Combating MRSA; increasing our understanding of transmission success will lead to better control of MRSA (MACOTRA)


Staphylococcus aureus is a microorganism that colonizes the skin in 10-35% of healthy individuals. Methicillin-resistant S. aureus (MRSA) is characterized by clonal spread. MRSA clones are unequally distributed across the world and different clones are dominant at different times.

Completed project

The MACOTRA project studied the interaction between MRSA, humans and the environment. We used mathematical model to gain a better understanding of MRSA dynamics.

A collection of ~300 MRSA strains was genetically characterized, highlighting antimicrobial genes possibly contributing to successful transmission. Different clones were successful in different countries, partly due to antimicrobial resistance gene carriage and antimicrobial usage. Antimicrobial resistance genes transferred easily between some isolates and we identified that bacteriophage – viruses of bacteria – were responsible. Evaluation of MRSA survival under dehydrated conditions or on a human skin mimic showed similar results for epidemic and sporadic MRSA. Survival on a dry environment could not explain success of different clones. Our study of nasal samples from volunteers showed that the bacterial composition of the nose was slightly different in S. aureus carriers compared to noncarriers. Mathematical models suggested that the established dominant clone in a particular country will be maintained as the dominant clone over time.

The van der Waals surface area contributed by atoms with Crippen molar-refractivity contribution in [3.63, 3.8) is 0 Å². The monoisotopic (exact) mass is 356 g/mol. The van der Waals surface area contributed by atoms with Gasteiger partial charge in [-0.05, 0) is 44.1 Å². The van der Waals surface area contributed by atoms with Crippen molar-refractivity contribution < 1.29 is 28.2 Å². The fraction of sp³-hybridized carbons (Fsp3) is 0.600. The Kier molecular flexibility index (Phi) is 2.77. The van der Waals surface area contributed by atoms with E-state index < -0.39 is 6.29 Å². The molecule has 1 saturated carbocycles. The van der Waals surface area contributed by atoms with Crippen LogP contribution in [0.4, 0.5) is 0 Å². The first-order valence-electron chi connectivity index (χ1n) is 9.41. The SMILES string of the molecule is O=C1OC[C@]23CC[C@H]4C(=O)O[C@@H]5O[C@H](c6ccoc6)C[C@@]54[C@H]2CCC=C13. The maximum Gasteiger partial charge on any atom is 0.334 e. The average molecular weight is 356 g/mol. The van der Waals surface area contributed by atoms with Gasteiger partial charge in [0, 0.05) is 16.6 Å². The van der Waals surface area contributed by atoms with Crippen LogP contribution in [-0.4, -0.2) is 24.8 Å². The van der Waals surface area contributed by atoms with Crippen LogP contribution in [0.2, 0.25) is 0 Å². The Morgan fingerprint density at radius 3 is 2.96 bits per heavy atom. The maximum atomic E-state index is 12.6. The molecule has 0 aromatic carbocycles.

A main predictor of success was antimicrobial resistance, driven by antibiotic use. Other important factors for success were not identified yet. To enhance international epidemiological surveillance and subsequent data collection, we presented a proposal for harmonisation of MRSA surveillance.

Project partners

  • Margreet Vos, Erasmus MC University Medical Center, Netherlands (Coordinator)
  • Jodi Lindsay, Institute of Infection and Immunity, St George’s, University of London, United Kingdom
  • Gwenan Knight, Imperial College London, United Kingdom
  • Leo Schouls, National Institute for Public Health and the Environment (RIVM), Netherlands
  • Gerard Lina, Universite Claude Bernard Lyon 1, France

Project Resources